Pakistani-origin Canadian businessman Tahawwur Rana, a key accused in the 2008 Mumbai terror attack, has opposed his extradition to India, arguing that he has previously been acquitted of the offences for which his extradition is sought.
Chhota Rajan, Vijay Mallya, Lalit Modi, Bannanje Raja – They are all high-profile people who fled from India to foreign countries after committing crimes in our country.
How does India deal with fugitive criminals?
The answer is extradition. Extradition refers to the official transfer or delivery of a person from one country to another, so that the formal authority over the person shifts to the country where they are transferred. The person who is transferred is either someone accused of a crime or a convicted criminal in the country to which they are being delivered. The crime for which the person is being transferred should also be a crime under the law of the country which is transferring the person.
What is an extradition offence?
Generally, an extradition offence can be any offence for which the punishment is imprisonment for at least one year, under the laws of India or the laws of a foreign country. However, if India has an extradition treaty with another country, the extradition offences are listed in the treaty itself.
Who is a fugitive criminal?
A fugitive criminal is someone who is accused or convicted of an extradition offence but has escaped to a foreign country from the jurisdiction of the country of conviction. The law regulates the extradition of fugitive criminals to and from India. For example, if ‘X’ commits a crime in the United States and then escapes to India to avoid being punished for the crime, ‘X’ is a fugitive criminal.
How do we bring back fugitive criminals from other countries?
A country can make a request to another country to extradite a person so that the requesting country can appropriately deal with their crimes. An extradition request for an accused can be initiated in the case of under-investigation, under-trial and convicted criminals.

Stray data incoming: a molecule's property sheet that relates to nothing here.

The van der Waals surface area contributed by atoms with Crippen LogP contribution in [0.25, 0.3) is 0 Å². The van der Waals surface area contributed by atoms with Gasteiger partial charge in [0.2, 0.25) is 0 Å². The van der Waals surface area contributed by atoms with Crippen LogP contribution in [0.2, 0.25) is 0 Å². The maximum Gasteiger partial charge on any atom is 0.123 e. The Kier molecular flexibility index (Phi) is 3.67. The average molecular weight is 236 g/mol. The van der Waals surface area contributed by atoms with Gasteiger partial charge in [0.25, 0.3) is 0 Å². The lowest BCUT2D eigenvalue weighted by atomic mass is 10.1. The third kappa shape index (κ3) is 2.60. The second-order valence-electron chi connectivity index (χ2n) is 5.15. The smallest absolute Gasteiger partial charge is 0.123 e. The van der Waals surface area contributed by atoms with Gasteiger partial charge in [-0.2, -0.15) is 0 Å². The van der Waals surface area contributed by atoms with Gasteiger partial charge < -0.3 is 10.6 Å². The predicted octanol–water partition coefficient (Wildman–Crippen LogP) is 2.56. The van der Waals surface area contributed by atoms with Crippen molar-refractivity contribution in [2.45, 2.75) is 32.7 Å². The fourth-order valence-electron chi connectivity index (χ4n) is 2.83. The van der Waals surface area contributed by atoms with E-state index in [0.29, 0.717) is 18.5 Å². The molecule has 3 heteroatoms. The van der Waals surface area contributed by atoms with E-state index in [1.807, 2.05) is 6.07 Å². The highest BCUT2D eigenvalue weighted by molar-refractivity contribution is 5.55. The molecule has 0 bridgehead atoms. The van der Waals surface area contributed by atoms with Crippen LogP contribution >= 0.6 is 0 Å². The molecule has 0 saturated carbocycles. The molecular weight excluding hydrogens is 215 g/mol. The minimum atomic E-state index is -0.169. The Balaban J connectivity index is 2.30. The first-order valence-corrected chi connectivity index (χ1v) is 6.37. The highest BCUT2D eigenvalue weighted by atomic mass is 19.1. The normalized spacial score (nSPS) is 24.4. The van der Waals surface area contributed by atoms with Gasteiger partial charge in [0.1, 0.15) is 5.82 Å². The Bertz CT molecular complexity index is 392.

The law regulates extradition of fugitive criminals to and from India, and India has entered into extradition treaties with countries like the UK, USA, Bangladesh, etc. for the extradition of fugitive criminals.
Can India make an extradition request to any country, even without an agreement?
Yes, it is possible for India to make an extradition request to any country. If we have an extradition treaty with another country, the foreign country has an obligation to consider our extradition request. If India does not have an extradition treaty in place, the foreign country will consider the request keeping in mind its domestic laws and procedures.
In case of urgency, India may request the temporary arrest of a criminal even before submitting an extradition request. A provisional arrest request is usually made when there is a possibility that the criminal may flee the country.
Who can request the extradition of a fugitive criminal to India?
The Consular, Passport and Visa Division of the Ministry of External Affairs is the Central Authority that processes incoming and outgoing extradition requests. Requests for extradition on behalf of India can only be made by the Ministry of External Affairs, which formally submits the request for extradition to the respective foreign country through diplomatic channels. Extradition is not available at the request of members of the public.
Does India extradite its own nationals?
Yes, we allow Indian nationals to be extradited to foreign countries from India. However, in doing this, our country follows a dual system based on reciprocity. This means that an Indian national can be extradited to a foreign country only if that country also allows the extradition of its nationals to India. For example, consider that India has an extradition arrangement with a country ‘Y’. If Y does not permit the extradition of its nationals to India, India will also not allow the extradition of any Indian national to Y.